WhichBookie racing analyst Andrew Blair White provides a preview and betting tips for races at Fairyhouse on Wednesday 7th July.
Any online bookmaker who operates in the UK has to be licensed and regulated by the UK Gambling Commission. That means that they should, in theory, all play by the rules.
But unfortunately, we all know that this isn’t always the case. Our bookie reviews show that some companies do a much better job than others of looking after their customers. So what happens when you don’t get the standard of service you expect? How do you lodge a complaint against a bookmaker, and what are your rights? We’ve put together this quick guide to help you understand what to do.
You can complain about a range of different issues. These include:
These are examples of common complaints that customers might have against a bookmaker, but it is not exhaustive. There may be other issues that are not listed above. In this case you would also follow the procedure outlined below.
You need to demonstrate that you have made a reasonable effort to resolve your dispute directly, before you can involve the regulators. Therefore, your first step is to contact the bookmaker themselves.
Every bookie’s website should have details of their complaints procedure, as well as the contact details to use. You can also find further guidance on the UKGC website.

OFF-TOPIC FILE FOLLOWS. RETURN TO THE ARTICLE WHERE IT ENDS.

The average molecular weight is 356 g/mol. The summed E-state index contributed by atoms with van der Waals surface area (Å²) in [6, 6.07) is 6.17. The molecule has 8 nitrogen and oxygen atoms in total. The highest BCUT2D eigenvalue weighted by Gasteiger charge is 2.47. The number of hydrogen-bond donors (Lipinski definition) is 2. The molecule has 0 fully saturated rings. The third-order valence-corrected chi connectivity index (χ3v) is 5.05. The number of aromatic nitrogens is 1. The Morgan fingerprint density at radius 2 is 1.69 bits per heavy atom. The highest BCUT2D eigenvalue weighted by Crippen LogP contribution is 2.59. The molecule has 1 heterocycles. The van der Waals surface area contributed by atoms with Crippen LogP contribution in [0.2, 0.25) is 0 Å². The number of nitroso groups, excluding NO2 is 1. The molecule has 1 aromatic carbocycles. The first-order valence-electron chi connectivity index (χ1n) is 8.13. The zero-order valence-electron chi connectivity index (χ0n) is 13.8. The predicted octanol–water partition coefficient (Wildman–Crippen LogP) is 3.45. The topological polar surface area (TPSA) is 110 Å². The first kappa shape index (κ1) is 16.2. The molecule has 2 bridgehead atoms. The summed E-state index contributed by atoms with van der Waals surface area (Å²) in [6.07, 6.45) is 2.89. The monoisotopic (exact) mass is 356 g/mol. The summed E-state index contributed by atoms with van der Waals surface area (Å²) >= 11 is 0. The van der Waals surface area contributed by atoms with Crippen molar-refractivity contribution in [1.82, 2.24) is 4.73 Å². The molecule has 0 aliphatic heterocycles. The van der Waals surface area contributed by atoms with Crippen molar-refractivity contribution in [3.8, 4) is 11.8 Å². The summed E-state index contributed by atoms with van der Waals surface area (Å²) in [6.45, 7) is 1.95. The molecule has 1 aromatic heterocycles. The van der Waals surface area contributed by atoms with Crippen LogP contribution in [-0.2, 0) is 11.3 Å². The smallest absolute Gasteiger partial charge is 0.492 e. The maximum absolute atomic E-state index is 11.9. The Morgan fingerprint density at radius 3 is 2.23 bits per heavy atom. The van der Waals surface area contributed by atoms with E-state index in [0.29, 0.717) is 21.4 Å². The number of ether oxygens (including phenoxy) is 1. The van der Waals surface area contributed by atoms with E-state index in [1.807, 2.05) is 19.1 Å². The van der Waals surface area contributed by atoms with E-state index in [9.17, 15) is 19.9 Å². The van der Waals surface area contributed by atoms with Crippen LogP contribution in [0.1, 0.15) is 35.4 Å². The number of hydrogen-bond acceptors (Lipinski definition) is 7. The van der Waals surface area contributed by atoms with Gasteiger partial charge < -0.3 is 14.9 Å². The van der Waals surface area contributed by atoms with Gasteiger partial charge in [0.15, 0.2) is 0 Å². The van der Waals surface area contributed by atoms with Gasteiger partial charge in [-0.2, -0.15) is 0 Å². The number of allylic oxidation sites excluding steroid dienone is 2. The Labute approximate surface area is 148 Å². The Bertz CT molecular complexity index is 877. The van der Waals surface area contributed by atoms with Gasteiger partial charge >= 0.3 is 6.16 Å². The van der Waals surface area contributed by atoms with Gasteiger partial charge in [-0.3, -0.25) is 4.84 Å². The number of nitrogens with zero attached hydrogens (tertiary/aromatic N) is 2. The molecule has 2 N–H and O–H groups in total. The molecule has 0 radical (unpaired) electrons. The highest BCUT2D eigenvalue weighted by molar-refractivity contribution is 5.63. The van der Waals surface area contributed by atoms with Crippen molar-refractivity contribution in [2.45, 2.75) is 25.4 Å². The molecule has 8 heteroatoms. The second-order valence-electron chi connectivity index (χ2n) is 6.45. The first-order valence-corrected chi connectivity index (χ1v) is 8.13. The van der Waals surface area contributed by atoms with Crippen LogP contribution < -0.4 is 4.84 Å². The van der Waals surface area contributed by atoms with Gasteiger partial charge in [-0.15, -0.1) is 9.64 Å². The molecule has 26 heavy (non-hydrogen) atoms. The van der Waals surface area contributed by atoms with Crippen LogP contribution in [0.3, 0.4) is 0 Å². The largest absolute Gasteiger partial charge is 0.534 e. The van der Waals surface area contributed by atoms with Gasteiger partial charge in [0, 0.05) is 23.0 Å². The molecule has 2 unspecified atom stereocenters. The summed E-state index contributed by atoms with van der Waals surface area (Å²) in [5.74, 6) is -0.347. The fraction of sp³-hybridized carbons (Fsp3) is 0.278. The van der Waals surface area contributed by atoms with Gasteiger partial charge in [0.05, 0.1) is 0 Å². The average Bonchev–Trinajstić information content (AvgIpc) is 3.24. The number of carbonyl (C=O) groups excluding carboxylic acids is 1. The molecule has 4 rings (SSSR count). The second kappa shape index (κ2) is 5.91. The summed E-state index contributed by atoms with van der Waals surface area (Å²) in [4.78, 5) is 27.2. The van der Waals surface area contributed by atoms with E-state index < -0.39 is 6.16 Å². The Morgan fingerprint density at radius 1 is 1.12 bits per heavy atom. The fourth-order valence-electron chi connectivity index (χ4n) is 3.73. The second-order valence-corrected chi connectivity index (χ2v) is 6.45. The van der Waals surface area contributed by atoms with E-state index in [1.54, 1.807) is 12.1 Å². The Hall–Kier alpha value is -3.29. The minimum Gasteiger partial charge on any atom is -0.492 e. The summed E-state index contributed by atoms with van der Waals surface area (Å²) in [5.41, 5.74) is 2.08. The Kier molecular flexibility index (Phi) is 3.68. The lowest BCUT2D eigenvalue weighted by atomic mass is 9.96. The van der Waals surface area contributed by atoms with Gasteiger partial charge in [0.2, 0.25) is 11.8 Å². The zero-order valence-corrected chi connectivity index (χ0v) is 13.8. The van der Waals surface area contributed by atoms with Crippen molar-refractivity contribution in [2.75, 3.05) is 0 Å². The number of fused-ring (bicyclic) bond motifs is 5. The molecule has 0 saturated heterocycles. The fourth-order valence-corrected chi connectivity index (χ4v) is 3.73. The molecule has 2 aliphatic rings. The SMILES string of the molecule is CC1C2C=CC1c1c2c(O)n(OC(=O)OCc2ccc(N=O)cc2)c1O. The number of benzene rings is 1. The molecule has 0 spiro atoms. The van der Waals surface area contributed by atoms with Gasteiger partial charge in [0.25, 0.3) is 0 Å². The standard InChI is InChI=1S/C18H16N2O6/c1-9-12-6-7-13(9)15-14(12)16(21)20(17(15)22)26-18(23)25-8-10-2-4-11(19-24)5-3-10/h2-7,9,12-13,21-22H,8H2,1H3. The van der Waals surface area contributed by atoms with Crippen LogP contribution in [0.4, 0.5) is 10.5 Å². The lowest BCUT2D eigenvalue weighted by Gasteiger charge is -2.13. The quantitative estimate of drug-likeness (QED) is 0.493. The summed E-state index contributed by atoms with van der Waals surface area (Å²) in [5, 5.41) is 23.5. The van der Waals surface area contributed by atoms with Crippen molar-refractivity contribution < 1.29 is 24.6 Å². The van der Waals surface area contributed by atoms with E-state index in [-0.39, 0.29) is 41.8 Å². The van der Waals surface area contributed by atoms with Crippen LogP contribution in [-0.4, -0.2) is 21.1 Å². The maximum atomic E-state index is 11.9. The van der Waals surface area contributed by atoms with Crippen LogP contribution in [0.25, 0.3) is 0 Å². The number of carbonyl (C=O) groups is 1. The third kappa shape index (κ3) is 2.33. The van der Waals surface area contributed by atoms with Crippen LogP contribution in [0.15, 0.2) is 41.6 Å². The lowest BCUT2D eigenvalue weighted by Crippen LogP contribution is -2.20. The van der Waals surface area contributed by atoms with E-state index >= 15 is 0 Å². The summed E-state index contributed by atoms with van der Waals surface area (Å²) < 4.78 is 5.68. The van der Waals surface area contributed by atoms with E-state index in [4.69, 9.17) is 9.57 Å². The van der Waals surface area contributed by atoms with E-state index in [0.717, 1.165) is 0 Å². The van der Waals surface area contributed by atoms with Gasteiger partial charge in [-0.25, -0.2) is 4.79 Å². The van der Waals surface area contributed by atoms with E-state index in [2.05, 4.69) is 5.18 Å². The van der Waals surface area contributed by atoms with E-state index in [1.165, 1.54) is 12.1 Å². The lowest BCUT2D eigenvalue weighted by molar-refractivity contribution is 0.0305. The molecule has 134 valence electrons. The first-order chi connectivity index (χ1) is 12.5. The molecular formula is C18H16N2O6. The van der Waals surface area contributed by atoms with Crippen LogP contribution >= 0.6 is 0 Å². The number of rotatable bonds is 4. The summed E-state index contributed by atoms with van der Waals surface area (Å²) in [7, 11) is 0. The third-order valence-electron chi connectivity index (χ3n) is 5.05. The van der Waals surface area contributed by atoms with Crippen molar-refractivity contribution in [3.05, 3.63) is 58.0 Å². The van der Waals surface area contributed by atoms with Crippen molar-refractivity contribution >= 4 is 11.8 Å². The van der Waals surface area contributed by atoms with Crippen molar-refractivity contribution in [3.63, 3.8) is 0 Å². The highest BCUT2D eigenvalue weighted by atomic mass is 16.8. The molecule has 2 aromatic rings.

Make sure you send any evidence to support your complaint. This might include screenshots, copies of e-mails or live chat transcripts, or bank transactions. Send as much detail as you can, and be as clear as possible about what went wrong and what your expectations are.
The bookmaker must follow their internal complaints procedure and notify you of the outcome.
If the bookie does not resolve your complaint to your satisfaction, you can do something about it. You have the option to escalate the issue to what is known as an Alternative Dispute Resolution (or ADR) body. The ADR is independent of the bookmaker, so they may look at your complaint more objectively. You can find more details on this procedure here.
An ADR is accountable to the Gambling Commission, so you can be confident that they will be fair and objective. It’s free to use, and they will get back to you with a verdict within 90 days.
If you still don’t get a result that you are happy with, you have the option to use an independent dispute resolution service such as resolver.co.uk. This is also free to use. However, we would recommend that you follow the steps that we already described first.
Remember that there are some very good online bookies out there, but when things do go wrong you don’t have to suffer in silence. As you can see, there are several options available to help you resolve your complaint against a bookmaker. If you have a legitimate grievance, chances are you will get a satisfactory outcome by following this procedure.
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